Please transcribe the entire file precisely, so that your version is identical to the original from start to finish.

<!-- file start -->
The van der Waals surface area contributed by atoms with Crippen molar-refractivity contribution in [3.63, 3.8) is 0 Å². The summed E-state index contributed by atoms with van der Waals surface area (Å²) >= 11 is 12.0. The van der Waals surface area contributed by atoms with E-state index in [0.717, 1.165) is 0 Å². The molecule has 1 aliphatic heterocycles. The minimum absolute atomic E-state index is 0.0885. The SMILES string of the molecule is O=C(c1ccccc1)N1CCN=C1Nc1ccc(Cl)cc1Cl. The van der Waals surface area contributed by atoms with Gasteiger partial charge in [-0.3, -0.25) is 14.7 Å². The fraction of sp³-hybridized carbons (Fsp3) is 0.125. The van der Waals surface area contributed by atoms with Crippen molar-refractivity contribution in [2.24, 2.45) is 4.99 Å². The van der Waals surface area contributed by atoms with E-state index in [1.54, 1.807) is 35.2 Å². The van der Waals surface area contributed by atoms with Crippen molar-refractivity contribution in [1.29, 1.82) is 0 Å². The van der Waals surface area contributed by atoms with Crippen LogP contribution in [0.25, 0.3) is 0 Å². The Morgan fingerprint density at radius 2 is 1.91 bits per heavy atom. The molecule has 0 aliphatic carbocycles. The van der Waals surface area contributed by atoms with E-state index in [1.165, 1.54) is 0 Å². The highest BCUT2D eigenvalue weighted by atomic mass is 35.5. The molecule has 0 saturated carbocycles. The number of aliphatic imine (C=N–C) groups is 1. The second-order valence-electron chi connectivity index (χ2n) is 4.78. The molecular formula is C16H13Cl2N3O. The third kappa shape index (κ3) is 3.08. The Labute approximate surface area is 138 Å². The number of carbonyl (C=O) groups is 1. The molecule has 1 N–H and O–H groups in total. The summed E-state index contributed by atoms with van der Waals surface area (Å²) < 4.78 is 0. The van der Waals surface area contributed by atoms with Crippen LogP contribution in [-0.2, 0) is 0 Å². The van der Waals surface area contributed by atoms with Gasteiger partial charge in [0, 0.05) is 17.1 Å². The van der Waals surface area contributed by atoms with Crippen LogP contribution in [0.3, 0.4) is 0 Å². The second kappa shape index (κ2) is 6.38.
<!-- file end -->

The van der Waals surface area contributed by atoms with Crippen molar-refractivity contribution in [3.63, 3.8) is 0 Å². The summed E-state index contributed by atoms with van der Waals surface area (Å²) >= 11 is 12.0. The van der Waals surface area contributed by atoms with E-state index in [0.717, 1.165) is 0 Å². The molecule has 1 aliphatic heterocycles. The minimum absolute atomic E-state index is 0.0885. The SMILES string of the molecule is O=C(c1ccccc1)N1CCN=C1Nc1ccc(Cl)cc1Cl. The van der Waals surface area contributed by atoms with Gasteiger partial charge in [-0.3, -0.25) is 14.7 Å². The fraction of sp³-hybridized carbons (Fsp3) is 0.125. The van der Waals surface area contributed by atoms with Crippen molar-refractivity contribution in [2.24, 2.45) is 4.99 Å². The van der Waals surface area contributed by atoms with E-state index in [1.54, 1.807) is 35.2 Å². The van der Waals surface area contributed by atoms with Crippen molar-refractivity contribution in [1.29, 1.82) is 0 Å². The van der Waals surface area contributed by atoms with Crippen LogP contribution in [0.25, 0.3) is 0 Å². The Morgan fingerprint density at radius 2 is 1.91 bits per heavy atom. The molecule has 0 aliphatic carbocycles. The van der Waals surface area contributed by atoms with E-state index in [1.165, 1.54) is 0 Å². The highest BCUT2D eigenvalue weighted by atomic mass is 35.5. The molecule has 0 saturated carbocycles. The number of aliphatic imine (C=N–C) groups is 1. The second-order valence-electron chi connectivity index (χ2n) is 4.78. The molecular formula is C16H13Cl2N3O. The third kappa shape index (κ3) is 3.08. The Labute approximate surface area is 138 Å². The number of carbonyl (C=O) groups is 1. The molecule has 1 N–H and O–H groups in total. The summed E-state index contributed by atoms with van der Waals surface area (Å²) < 4.78 is 0. The van der Waals surface area contributed by atoms with Crippen LogP contribution in [-0.2, 0) is 0 Å². The van der Waals surface area contributed by atoms with Gasteiger partial charge in [0, 0.05) is 17.1 Å². The van der Waals surface area contributed by atoms with Crippen LogP contribution in [0.3, 0.4) is 0 Å². The second kappa shape index (κ2) is 6.38.